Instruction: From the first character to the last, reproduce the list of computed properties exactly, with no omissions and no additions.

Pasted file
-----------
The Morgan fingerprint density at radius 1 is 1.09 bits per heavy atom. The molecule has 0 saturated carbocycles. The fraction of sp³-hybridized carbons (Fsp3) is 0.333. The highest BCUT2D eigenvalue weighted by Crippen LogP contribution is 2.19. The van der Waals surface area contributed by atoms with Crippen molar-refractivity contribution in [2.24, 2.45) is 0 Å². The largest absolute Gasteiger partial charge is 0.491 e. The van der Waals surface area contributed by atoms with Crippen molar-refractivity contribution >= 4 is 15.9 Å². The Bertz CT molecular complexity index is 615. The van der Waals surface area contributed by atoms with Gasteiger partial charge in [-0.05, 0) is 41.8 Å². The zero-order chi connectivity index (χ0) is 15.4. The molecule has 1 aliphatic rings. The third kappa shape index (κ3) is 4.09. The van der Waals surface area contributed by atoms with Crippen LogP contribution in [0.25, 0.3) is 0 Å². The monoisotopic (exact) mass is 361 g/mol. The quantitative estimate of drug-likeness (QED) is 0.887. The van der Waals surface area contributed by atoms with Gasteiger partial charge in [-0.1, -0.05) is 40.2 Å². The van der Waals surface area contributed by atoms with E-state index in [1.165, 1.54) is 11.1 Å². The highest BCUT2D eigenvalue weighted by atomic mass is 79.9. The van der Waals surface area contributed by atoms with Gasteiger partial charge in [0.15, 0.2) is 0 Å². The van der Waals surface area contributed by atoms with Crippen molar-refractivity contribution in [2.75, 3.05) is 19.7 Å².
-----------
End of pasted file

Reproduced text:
The Morgan fingerprint density at radius 1 is 1.09 bits per heavy atom. The molecule has 0 saturated carbocycles. The fraction of sp³-hybridized carbons (Fsp3) is 0.333. The highest BCUT2D eigenvalue weighted by Crippen LogP contribution is 2.19. The van der Waals surface area contributed by atoms with Crippen molar-refractivity contribution in [2.24, 2.45) is 0 Å². The largest absolute Gasteiger partial charge is 0.491 e. The van der Waals surface area contributed by atoms with Crippen molar-refractivity contribution >= 4 is 15.9 Å². The Bertz CT molecular complexity index is 615. The van der Waals surface area contributed by atoms with Gasteiger partial charge in [-0.05, 0) is 41.8 Å². The zero-order chi connectivity index (χ0) is 15.4. The molecule has 1 aliphatic rings. The third kappa shape index (κ3) is 4.09. The van der Waals surface area contributed by atoms with Crippen LogP contribution in [0.25, 0.3) is 0 Å². The monoisotopic (exact) mass is 361 g/mol. The quantitative estimate of drug-likeness (QED) is 0.887. The van der Waals surface area contributed by atoms with Gasteiger partial charge in [-0.1, -0.05) is 40.2 Å². The van der Waals surface area contributed by atoms with E-state index in [1.165, 1.54) is 11.1 Å². The highest BCUT2D eigenvalue weighted by atomic mass is 79.9. The van der Waals surface area contributed by atoms with Gasteiger partial charge in [0.15, 0.2) is 0 Å². The van der Waals surface area contributed by atoms with Crippen molar-refractivity contribution in [2.75, 3.05) is 19.7 Å².